As negotiations for Britain's departure from the EU rumble on, a new pro-EU opposition party led by the government's former Brexit adviser is poised for a September unveiling.
'The Democrats', which pitch themselves as an anti-Brexit, centrist party, unveiled on Twitter Monday its logo and the sale of branded merchandise as it seeks to raise support – and funds – for an event scheduled to take place in London on September 9.
The announcement was made by James Chapman, who previously worked as Brexit Secretary David Davis' chief of staff within the government's Department for Exiting the European Union.
Since quitting the role, Chapman, the former political editor of the Daily Mail, has been vocal in his rejection of the U.K.'s decision to leave the EU and has cited support from several other members of parliament, including the current Conservative government.
The make-up of the prospective party is as yet unclear. When contacted by CNBC via Twitter, Chapman said that further details would be released in September.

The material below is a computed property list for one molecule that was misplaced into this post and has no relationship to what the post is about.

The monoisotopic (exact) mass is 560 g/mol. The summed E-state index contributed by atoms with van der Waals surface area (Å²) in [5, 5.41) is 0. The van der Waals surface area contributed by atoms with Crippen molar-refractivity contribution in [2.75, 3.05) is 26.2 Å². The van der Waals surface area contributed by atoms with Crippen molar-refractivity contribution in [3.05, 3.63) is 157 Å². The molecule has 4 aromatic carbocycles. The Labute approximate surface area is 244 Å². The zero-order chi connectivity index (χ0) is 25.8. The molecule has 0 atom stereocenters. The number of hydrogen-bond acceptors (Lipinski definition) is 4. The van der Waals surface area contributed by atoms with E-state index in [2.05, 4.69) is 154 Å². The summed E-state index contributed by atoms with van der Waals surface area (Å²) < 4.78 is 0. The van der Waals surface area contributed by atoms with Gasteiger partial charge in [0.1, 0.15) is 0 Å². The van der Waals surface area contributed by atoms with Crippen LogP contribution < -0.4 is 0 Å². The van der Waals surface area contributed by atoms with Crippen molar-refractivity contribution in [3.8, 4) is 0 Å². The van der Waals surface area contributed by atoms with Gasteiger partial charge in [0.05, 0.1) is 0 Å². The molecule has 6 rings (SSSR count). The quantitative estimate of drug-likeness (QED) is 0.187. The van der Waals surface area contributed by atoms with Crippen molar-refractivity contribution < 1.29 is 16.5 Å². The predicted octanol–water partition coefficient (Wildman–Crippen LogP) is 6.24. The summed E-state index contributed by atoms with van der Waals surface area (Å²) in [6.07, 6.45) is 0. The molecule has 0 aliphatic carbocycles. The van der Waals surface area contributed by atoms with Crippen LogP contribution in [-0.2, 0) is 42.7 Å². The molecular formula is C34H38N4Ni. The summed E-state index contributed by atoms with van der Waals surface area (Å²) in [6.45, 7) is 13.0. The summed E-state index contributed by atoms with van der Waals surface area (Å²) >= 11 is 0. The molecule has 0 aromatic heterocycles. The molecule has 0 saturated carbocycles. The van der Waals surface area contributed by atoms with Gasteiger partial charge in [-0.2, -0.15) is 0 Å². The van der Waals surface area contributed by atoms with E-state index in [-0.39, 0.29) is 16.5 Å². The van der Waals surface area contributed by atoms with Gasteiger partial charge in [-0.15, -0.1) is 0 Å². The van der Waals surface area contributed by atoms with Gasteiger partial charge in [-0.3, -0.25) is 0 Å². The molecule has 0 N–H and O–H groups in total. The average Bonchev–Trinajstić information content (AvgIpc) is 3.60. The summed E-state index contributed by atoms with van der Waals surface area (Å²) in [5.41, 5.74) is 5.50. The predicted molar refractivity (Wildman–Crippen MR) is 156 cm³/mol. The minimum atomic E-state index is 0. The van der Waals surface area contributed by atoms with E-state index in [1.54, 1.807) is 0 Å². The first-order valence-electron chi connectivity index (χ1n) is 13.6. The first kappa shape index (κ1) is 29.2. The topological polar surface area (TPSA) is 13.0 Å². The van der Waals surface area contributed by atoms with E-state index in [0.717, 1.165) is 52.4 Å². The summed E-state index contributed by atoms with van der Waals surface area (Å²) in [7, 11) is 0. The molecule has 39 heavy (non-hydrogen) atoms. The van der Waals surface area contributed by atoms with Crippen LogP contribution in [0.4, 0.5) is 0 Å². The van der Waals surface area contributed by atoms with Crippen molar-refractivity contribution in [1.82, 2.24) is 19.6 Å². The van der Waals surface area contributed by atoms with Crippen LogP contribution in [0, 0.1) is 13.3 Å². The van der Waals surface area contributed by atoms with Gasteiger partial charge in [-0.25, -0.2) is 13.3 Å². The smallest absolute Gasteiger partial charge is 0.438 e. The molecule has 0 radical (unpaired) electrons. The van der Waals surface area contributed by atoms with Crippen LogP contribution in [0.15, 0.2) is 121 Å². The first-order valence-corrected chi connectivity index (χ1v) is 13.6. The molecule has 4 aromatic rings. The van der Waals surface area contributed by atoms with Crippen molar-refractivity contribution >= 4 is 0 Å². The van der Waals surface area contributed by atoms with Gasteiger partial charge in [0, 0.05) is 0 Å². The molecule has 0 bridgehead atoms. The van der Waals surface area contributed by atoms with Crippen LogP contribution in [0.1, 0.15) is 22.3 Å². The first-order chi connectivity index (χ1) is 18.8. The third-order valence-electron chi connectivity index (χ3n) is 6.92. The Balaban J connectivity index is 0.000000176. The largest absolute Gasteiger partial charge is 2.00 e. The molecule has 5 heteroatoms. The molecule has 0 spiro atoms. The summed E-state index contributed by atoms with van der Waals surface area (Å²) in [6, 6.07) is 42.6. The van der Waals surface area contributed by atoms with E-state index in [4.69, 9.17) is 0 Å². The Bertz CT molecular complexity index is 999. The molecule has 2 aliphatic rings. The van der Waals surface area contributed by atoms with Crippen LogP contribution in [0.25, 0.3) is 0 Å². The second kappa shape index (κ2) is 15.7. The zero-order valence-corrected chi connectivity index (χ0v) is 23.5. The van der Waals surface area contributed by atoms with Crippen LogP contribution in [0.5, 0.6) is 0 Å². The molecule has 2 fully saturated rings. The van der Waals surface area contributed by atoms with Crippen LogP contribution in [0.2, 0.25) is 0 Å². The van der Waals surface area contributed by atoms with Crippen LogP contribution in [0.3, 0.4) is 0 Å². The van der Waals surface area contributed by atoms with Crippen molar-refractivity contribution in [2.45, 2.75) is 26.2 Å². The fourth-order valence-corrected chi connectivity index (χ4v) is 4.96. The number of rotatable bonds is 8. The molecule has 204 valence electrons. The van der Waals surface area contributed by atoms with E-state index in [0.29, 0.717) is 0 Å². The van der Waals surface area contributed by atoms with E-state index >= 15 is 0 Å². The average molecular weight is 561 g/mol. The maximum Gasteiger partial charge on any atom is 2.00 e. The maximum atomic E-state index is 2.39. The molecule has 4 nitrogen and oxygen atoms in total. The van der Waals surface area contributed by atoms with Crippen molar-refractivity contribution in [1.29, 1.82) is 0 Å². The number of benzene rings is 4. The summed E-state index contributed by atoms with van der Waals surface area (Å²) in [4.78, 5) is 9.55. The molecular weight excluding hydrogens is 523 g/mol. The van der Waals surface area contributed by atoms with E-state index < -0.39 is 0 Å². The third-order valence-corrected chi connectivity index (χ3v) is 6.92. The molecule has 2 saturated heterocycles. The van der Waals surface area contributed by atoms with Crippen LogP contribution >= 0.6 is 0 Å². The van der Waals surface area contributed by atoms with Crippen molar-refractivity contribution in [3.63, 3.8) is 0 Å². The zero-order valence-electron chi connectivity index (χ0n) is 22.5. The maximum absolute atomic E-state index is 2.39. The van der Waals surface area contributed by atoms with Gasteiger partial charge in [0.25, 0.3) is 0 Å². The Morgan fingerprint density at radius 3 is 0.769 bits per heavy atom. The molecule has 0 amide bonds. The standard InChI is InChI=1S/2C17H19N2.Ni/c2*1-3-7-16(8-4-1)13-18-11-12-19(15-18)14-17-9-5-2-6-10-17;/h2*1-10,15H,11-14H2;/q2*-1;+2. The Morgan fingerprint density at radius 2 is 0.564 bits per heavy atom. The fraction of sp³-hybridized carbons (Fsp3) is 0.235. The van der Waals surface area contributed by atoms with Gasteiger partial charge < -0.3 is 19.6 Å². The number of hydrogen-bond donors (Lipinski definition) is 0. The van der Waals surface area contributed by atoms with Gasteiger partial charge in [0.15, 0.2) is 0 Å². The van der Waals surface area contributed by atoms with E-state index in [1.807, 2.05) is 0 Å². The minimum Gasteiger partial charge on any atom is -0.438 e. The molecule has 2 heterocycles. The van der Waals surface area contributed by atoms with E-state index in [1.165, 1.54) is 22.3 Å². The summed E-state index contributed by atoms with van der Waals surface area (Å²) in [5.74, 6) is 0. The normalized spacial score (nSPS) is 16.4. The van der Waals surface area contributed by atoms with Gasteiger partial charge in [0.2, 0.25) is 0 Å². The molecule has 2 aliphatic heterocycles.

In a series of Tweets this morning, he did however highlight intentions to focus on increased borrowing for investment in infrastructure, as well as healthcare and pension reforms.
He also called on other leaders, including Democrat Hillary Clinton and leader of the U.K.'s existing pro-EU, center-left Liberal Democrats party, Vince Cable, for support.
T-shirts brandishing slogans such as 'Exit from Brexit' and 'Darling they lied…' are available to purchase from the Democrat's affiliated website 'demarcationdesign' from £18.00 ($23) while mugs are available for $12.
"Working with James Chapman, we've designed a logo and a range of tees celebrating the launch of a new party dedicated to stopping Brexit and reclaiming the centre ground of British politics," the website reads.
£1 ($1.20) from each sale will go to Fight Brexit War Chest, a pro-EU crowd funding page providing funding for rallies and conferences. So far the page has raised £35,000 of a £60,000 target.
British citizens are free to establish and register their own political parties. There are currently approximately 500 in the U.K. but just over a dozen with notable backing.
Anthony Wells, director of political and social opinion polling and market research firm YouGov, told CNBC that the success of the party would hinge on the support Chapman can garner from high-level politicians.
"If (Chapman) got some serious figures then it would be taken extremely seriously and would get huge amounts of backing," Wells suggested over the phone.
"It really is about the people and the context," he said.
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